“We won 10 games with the same offensive line last year with the exception of [center] John Michael Schmitz,” Schoen said. “We inserted him for Gates, who went on to Washington — I know you’d asked about him. And [Jon] Feliciano went on to San Francisco. We ran it back with the same guys. We thought John Michael would be an upgrade there, which he’s done a good job for us.”

Obviously, Neal’s underperformance, Schoen’s poor 2022 NFL Draft of linemen and the play of Schoen 2022 free agent signing Mark Glowinski at guard all contributed to a poor line. His current starting five features a tackle in Tyre Phillips that Schoen cut and re-signed, and a veteran left guard Justin Pugh whom Schoen signed straight off the couch.

Eventually, Schoen settled into a less defensive explanation and said he couldn’t fix everything on the team at once. He said continuity will help the unit gel, too.

“As you’re building this, was it more weapons for Daniel? Was it outside backers? Was it [a] corner?” he said. “We’re trying to build this thing. As much as we want instant gratification and instant results, there is an element of patience you build it and try to build it the right way. You can’t address everything overnight. And we’re gonna continue to work on it. I do believe in building it upfront. Offensive line’s important.”


Schoen said the Giants’ injuries haven’t been the same player to player, but he allowed that it’s a problem without assigning or taking any blame: “There hasn’t been a [constant], other than we’ve been injured often.”

The GM said he has “a lot of confidence” in the training staff, led by head athletic trainer Ronnie Barnes, and the strength staff. But he said the Giants will continue to look for “any competitive advantage” in areas like “sports science, training, strength and conditioning … because it’s hard to go in and compete week in and week out if you don’t have your best players.”

It was no coincidence the Giants struggled to stay healthy early and often this season given how light their offseason practice load was. Hopefully Schoen means it when he says they’ll turn over every rock to figure out a better way to keep players healthy. He also said it’s critical to build better depth on the roster so when injuries happen, the team can weather them.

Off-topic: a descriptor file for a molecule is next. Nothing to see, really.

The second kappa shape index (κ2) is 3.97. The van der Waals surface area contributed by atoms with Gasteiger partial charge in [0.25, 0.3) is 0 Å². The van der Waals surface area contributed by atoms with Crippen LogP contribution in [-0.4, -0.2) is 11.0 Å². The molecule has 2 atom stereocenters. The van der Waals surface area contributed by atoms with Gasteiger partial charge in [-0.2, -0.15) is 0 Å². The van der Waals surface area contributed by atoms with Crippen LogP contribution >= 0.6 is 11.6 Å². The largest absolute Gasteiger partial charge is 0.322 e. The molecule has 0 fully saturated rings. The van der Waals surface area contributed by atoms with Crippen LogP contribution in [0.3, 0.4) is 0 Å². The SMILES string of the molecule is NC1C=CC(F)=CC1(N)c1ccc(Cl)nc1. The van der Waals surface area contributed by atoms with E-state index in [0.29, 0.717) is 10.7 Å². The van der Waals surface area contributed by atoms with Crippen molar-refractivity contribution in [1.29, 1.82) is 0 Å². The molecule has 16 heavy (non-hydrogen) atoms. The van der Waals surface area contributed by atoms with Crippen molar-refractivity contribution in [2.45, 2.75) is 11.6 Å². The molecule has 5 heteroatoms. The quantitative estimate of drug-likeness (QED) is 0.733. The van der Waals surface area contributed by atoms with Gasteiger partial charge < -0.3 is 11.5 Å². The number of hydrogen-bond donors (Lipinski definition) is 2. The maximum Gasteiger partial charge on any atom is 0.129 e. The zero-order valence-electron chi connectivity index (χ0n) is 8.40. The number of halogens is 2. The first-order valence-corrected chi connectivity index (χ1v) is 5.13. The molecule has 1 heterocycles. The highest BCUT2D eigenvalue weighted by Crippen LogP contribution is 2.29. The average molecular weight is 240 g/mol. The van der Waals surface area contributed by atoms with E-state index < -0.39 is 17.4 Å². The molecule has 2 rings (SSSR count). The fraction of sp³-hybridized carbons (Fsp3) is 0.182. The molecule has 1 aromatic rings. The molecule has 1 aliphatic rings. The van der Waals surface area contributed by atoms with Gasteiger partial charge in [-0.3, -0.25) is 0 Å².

Schoen took responsibility for forcing rookie fifth-round running back Eric Gray into a punt return role. This is reinforcement of how involved Schoen is with the gameday roster.

“That’s on me,” Schoen said. “To be honest with you, that’s another [position] we tried to address, the punt return. We knew it was an issue. In the draft, some of the guys we liked went probably higher than we deemed you take a guy. Eric had done it at Tennessee and did at Oklahoma.

“We were comfortable — the coaches were comfortable — we were comfortable going into the regular season based on what we were seeing,” the GM added. “I know [Jamison] Crowder’s having success in Washington [after the Giants cut him]. We kept seven receivers. We couldn’t keep eight. Do the math. Who do you move on from [in] the group if you kept Crowder? That’s on me, the returner.”

He said he likes Gunner Olszewski in that role now — another player he had to sign midseason to fix an evaluation mistake.


Schoen complimented Saquon Barkley for being one of the players who has kept the team fighting during a tough year.

“As you’re going through adversity, I think he’s a big part of keeping the locker room together,” the GM said. “ I respect Saquon a lot and the way he’s handled himself through this entire process. I have a lot of respect for Saquon.”

Schoen said he didn’t trade Barkley at the Upnewsdaily because “he’s one of our most productive offensive players right now; to move that guy just didn’t make any sense.”

The GM said he will address free agency questions about Barkley, Xavier McKinney and other players at his end of season press conference.